Perceptin's Under $10K Self-Driving Vehicle

It's a slow-driving pod, but that should be good enough for corporate campuses

2 min read
Perceptin's self-driving vehicle.
Photo: Perceptin

A self-driving vehicle can avoid a lot of problems by just going slowly. A slow bot hurts a lot less when it hits you, and cheap sensors are good enough when you don’t have to see far to avoid a collision.

And cheap is more than a feature, it’s a strategy. Make a costly product cheaply, and it’s not the same product—just look to the supercomputer in your pocket that calls itself a phone. 

That’s the idea behind Perceptin, a little startup founded in 2016 by Shaoshan Liu, who got a Ph.D. from the University of California at Irvine and then worked for a decade at the U.S. branch of Baidu. Liu asked himself just how much robocar he could build on a shoestring, and made the task easier by specifying a top speed of 20 kilometers per hour (12 mph). 

“Our manufacturer in China can make these EV cars for under US $5,000, says Liu. Throw in the software and other necessities, he adds, and the total manufacturing cost should stay below $10,000.

And what do you do with slow bots that can’t manage street traffic, let alone highway speeds? You fence them within the sheltered parks of university and industrial campuses, where nobody minds if you brake for squirrels. It’s a narrow market niche, but big enough for a startup.

“Look through China and there’s thousands of campuses, for universities and companies—probably a million-unit market,” Liu says. 

Perceptin now has five bots serving its first customer, ZTE. Yep, that’s the Chinese telecom company that’s lately been at the center of U.S.-China trade disputes. ZTE has an enormous campus in Shenzhen. 

Each bot packs four high-definition cameras, four midrange radar sets, and 10 ultrasound sensors, as well as GPS and sensors for wheel odometry. That’s a fancy name for counting how many times the wheels go round, and by itself it can locate the vehicle to within about 20 centimeters. The radar can see up to 50 meters ahead, and the ultrasound is good out to 5 meters. Those capabilities wouldn’t be nearly good enough for the likes of Waymo, but they’re fine at campus speeds.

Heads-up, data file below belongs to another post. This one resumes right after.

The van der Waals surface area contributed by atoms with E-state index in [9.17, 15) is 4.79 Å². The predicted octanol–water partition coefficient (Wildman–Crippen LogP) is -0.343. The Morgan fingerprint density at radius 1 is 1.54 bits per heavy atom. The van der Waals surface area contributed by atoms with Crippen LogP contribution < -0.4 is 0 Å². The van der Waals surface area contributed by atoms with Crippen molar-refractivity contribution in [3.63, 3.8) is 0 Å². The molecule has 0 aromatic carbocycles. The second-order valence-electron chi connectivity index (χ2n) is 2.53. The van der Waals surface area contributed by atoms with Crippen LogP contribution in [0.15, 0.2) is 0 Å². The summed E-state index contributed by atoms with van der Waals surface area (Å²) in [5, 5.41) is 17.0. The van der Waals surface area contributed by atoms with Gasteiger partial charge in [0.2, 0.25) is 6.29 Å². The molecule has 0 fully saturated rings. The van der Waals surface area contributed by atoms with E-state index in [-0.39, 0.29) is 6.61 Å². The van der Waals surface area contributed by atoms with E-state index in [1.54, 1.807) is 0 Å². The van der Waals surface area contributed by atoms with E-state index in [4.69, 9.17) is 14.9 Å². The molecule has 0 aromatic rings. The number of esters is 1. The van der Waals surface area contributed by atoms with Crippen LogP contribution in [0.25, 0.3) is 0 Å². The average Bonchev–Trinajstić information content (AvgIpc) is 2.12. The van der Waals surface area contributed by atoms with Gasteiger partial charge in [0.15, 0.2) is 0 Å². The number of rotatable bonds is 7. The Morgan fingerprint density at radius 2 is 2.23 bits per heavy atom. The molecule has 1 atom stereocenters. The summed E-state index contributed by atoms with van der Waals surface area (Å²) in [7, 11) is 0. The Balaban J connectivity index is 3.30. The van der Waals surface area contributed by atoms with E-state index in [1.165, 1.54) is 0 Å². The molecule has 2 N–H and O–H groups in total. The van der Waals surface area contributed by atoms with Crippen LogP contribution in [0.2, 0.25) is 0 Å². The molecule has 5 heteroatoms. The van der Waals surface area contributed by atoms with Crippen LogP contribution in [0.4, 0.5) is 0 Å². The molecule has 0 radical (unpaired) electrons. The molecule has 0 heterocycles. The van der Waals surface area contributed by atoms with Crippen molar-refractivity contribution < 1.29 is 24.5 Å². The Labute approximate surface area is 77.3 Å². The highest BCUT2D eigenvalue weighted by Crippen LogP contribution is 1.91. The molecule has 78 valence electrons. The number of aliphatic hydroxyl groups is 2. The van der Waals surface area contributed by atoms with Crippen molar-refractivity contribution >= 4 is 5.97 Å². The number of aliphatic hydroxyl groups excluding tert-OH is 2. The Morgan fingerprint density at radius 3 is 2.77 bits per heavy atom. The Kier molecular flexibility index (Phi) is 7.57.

The cameras work in stereoscopic pairs to provide a three-dimensional “point cloud.” That’s a phrase normally associated with lidar, the Cadillac of sensors, but lidar is precisely what Perceptin does without. “We get a snapshot of the environment at 30 frames per second, and it’s panoramic, with spatial information that enables us to localize ourselves,” Liu says.

Not all the robocar action will unfold on streets and roads. And, if it’s this easy to carry people around campuses, how much easier would it be to bring them pizza?

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We Need More Than Just Electric Vehicles

To decarbonize road transport we need to complement EVs with bikes, rail, city planning, and alternative energy

11 min read
A worker works on the frame of a car on an assembly line.

China has more EVs than any other country—but it also gets most of its electricity from coal.

VCG/Getty Images

EVs have finally come of age. The total cost of purchasing and driving one—the cost of ownership—has fallen nearly to parity with a typical gasoline-fueled car. Scientists and engineers have extended the range of EVs by cramming ever more energy into their batteries, and vehicle-charging networks have expanded in many countries. In the United States, for example, there are more than 49,000 public charging stations, and it is now possible to drive an EV from New York to California using public charging networks.

With all this, consumers and policymakers alike are hopeful that society will soon greatly reduce its carbon emissions by replacing today’s cars with electric vehicles. Indeed, adopting electric vehicles will go a long way in helping to improve environmental outcomes. But EVs come with important weaknesses, and so people shouldn’t count on them alone to do the job, even for the transportation sector.

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